Quantum computer

related topics
{math, number, function}
{math, energy, light}
{system, computer, user}
{law, state, case}
{rate, high, increase}
{service, military, aircraft}

A quantum computer is a device for computation that makes direct use of quantum mechanical phenomena, such as superposition and entanglement, to perform operations on data. Quantum computers are different from traditional computers based on transistors. The basic principle behind quantum computation is that quantum properties can be used to represent data and perform operations on these data.[1] A theoretical model is the quantum Turing machine, also known as the universal quantum computer.

Although quantum computing is still in its infancy, experiments have been carried out in which quantum computational operations were executed on a very small number of qubits (quantum bit). Both practical and theoretical research continues, and many national government and military funding agencies support quantum computing research to develop quantum computers for both civilian and national security purposes, such as cryptanalysis.[2]

If large-scale quantum computers can be built, they will be able to solve certain problems much faster than any current classical computers (for example Shor's algorithm). Quantum computers do not allow the computation of functions that are not theoretically computable by classical computers, i.e. they do not alter the Church–Turing thesis. The gain is only in efficiency.

Contents

Basis

A classical computer has a memory made up of bits, where each bit represents either a one or a zero. A quantum computer maintains a sequence of qubits. A single qubit can represent a one, a zero, or, crucially, any quantum superposition of these; moreover, a pair of qubits can be in any quantum superposition of 4 states, and three qubits in any superposition of 8. In general a quantum computer with n qubits can be in an arbitrary superposition of up to 2n different states simultaneously (this compares to a normal computer that can only be in one of these 2n states at any one time). A quantum computer operates by manipulating those qubits with a fixed sequence of quantum logic gates. The sequence of gates to be applied is called a quantum algorithm.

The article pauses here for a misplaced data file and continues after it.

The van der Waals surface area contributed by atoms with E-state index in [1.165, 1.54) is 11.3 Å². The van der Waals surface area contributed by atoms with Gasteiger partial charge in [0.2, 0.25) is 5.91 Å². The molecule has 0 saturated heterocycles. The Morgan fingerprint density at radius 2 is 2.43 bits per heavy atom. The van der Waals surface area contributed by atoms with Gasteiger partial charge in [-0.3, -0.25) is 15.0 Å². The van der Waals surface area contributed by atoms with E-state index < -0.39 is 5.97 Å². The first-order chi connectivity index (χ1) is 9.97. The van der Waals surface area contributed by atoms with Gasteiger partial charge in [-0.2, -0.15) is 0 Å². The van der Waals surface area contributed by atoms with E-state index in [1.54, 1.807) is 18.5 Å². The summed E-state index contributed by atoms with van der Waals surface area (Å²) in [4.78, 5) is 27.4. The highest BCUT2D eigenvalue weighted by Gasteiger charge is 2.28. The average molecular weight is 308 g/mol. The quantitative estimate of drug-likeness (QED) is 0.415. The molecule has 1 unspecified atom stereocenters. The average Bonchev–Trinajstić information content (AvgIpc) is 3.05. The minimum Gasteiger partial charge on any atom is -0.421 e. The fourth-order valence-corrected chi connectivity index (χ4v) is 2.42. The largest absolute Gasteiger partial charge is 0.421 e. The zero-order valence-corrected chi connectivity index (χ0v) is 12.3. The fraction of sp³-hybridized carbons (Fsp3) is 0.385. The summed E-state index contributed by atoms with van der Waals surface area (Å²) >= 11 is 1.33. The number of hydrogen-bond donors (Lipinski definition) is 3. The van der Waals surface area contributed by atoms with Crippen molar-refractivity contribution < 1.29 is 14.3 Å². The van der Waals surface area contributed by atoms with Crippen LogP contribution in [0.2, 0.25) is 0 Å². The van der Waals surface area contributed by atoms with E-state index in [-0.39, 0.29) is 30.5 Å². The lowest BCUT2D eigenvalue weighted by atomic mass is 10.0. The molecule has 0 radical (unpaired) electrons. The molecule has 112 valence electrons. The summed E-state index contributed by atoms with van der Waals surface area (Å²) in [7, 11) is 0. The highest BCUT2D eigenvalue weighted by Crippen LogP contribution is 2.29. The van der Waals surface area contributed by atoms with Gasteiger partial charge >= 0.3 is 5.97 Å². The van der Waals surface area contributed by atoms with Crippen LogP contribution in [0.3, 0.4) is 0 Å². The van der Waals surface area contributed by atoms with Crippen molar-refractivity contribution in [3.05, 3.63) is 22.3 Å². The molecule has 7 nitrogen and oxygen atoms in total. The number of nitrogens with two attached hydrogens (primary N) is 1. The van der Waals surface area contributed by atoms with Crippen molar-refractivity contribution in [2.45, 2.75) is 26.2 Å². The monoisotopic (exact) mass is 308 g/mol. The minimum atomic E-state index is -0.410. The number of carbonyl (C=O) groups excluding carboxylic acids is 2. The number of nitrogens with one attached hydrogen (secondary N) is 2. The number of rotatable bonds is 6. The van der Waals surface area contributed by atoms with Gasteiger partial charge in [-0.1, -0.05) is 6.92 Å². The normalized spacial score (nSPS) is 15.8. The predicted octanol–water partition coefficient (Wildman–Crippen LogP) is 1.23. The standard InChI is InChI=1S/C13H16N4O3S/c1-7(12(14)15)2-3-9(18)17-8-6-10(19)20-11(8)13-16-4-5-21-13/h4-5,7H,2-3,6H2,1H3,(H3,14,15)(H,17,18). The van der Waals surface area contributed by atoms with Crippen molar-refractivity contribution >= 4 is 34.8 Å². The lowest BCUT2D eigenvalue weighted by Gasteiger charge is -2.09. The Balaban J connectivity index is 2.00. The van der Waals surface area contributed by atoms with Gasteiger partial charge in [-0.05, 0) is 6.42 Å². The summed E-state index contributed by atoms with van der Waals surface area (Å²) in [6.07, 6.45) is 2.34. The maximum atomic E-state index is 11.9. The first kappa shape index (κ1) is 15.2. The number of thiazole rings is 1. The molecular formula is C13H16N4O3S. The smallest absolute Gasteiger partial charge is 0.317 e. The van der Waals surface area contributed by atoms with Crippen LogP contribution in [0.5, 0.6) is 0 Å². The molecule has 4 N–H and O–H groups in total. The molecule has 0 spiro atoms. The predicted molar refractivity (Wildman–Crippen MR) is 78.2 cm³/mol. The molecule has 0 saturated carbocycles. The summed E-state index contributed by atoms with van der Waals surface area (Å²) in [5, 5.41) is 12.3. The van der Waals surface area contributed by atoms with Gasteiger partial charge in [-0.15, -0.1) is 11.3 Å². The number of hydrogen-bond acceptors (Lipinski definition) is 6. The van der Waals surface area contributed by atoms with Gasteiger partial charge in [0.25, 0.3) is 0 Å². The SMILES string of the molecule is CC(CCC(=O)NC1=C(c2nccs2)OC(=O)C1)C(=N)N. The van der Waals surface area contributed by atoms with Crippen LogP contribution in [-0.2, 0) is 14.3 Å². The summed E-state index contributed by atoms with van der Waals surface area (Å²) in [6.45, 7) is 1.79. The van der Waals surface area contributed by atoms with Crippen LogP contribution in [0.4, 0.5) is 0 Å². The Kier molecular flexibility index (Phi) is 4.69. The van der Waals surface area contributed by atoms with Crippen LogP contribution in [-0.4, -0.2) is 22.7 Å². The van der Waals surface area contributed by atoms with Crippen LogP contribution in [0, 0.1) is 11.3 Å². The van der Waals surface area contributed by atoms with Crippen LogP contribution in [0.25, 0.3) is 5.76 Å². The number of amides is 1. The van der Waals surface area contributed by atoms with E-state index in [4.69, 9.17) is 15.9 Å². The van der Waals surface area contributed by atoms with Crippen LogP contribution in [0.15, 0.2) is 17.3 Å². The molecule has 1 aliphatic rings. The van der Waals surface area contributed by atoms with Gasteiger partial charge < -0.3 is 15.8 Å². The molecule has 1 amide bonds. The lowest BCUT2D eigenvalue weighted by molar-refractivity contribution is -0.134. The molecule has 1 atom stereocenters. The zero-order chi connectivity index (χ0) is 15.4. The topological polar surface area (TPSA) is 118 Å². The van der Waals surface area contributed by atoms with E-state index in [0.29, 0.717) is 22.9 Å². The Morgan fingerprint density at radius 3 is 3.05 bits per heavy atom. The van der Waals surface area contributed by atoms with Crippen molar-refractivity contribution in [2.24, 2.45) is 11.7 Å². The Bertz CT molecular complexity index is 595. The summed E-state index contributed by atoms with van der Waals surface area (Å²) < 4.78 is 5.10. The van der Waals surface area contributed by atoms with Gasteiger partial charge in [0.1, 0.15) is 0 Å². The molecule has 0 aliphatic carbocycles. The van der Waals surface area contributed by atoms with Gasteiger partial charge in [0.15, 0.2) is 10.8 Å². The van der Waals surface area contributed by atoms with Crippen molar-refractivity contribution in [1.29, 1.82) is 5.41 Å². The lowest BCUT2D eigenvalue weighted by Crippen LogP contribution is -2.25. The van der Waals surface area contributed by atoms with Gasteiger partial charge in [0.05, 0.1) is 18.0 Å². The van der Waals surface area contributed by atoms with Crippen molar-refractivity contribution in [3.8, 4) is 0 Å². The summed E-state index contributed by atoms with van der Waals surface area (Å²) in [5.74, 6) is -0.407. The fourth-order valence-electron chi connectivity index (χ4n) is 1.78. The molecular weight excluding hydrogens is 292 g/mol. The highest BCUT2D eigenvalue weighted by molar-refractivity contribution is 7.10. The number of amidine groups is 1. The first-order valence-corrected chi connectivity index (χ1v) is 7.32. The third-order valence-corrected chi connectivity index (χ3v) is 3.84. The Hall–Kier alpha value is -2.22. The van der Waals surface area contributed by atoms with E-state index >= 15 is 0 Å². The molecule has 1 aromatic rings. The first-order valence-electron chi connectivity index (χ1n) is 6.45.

Full article ▸

related documents
Perturbation theory
Power law
3-sphere
Monte Carlo method
Compass and straightedge constructions
REXX
UTF-8
Hamming code
BCH code
Fundamental theorem of algebra
Lp space
Multivariate normal distribution
Fermat number
Hyperreal number
Subset sum problem
Dynamic programming
Permutation
Uniform space
Truth table
Taylor series
Central limit theorem
Least squares
Support vector machine
Multiplication algorithm
Stochastic process
Sorting algorithm
Proofs of Fermat's little theorem
Vacuous truth
RSA
Simplex